My Little Pony: Why Friendship Really Is Magic

With a three-year-old, I’ve had some exposure to what passes for children’s programming these days. Many shows from my childhood in the 80s were barely veiled marketing attempts to introduce kids to the latest character, carefully cross-marketed as a toy available at the nearby department store. It comes as a great surprise to discover that among the latest 80s reboots, “the My Little Pony: Friendship is Magic” series is a high quality show.

My Little Pony is obviously closely tied to the Hasbro line of toys. When compared to the original television series, the differences are startling. The original show consisted of barely discernable, mostly interchangeable ponies, in relatively lackluster episodes. In the new series, not only are the different ponies visually distinctive, but they have vastly different personalities.

The Cast

Twilight Sparkle is a bookish “egghead” unicorn, an is insecure about her position with her newfound friends.

Pinkie Pie is the completely random party pony. As often as not seen with a party hat, or fake glasses disguise, ready to pull a prank on someone. She’s a jokester.

Rainbow Dash is a pegasus, and is overconfident, brash, boastful, and insecure about being judged.

Applejack is almost as stubborn as a mule. She is a proud pony, and is no stranger to hard work. She often is in competition with Rainbow Dash.

Fluttershy is another pegasus, like Rainbow Dash, but is completely different in temperament. She is soft spoken, and is afraid of scary things, like falling leaves,.

Rarity is the fashion conscious diva, and is always thinking about her accessories. I’m sure that the Hasbro marketing folks are dreaming of different ways to sell accessory sets for Rarity.

It’s a pretty diverse group, mostly defined by their character flaws. This is the genius of the show. Each episode explores the conflicts which arise from the different ponies. The show presents their various strengths, and shows how they work together to overcome their problems.  That’s the key. In a show targeted towards young girls, the show really does focus on interpersonal relationships, with friendship and cooperation key themes.

While the episodes of My Little Pony: Friendship is Magic may not be scientifically plausible, it doesn’t do so in a way which grates on the nerves.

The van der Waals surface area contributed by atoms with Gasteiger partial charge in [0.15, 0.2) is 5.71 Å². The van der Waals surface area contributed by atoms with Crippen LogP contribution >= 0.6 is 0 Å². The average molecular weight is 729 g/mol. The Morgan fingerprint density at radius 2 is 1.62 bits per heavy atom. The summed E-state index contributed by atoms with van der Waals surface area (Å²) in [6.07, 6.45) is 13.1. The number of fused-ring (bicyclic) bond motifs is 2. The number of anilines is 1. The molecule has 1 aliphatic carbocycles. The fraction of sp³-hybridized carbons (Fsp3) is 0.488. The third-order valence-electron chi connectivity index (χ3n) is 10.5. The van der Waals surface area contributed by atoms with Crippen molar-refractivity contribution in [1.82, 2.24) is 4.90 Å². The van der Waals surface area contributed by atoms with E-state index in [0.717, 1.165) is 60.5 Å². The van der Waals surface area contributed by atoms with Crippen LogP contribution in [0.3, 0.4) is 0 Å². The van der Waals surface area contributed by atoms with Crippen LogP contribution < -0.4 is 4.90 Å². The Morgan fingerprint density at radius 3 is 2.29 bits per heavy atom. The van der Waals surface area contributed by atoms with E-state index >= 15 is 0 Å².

To understand what I mean by this, try watching several episodes of Little Einsteins. The kids are flying in a freaking rocket ship. That can fly. So why are they always trying to go through various obstacles? You know, the ones they can fly over?

In fact, the episodes of Friendship is Magic are generally clever, and pay homage to television tropes, such as the classic chase scene, as seen in the episode “Bird in the Hoof”.

My Little Pony: Friendship is Magic is a good show for girls, and won’t necessarily drive parents crazy. Well, except perhaps due to the constant replaying of the episodes. Even with repeated viewings however, Pinkie Pie is still very random.

A Little Love

Last week when my wife was picking my daughter up from daycare, one of the 3 1/2 year old girls said “I love Justin Bieber,” to which my 2 3/4 year old daughter replied “I love Pinky Pie and Apple Jack,” two of the My Little Pony ponies. It’s a very sweet statement, although she does tend to love everything.

Often on the morning drive to daycare, she’ll chatter along in the backseat: “I love bunnies, and I love kitties, and I love puppies, and I love monkeys, and I love birds, and I love turtles, and I love froggies.” You get the picture. Everything is butterflies and rainbows. She loves just about everything but spiders. Those, I’m required to hunt down and remove. Especially the pretend ones. They’re far more numerous than the real spiders.

I love my daughter’s innocence, although I do think she watches too much TV, I am thankful that she mostly just watches shows like Max and Ruby (where the heck are their parents?), Strawberry Shortcake, and My Little Pony.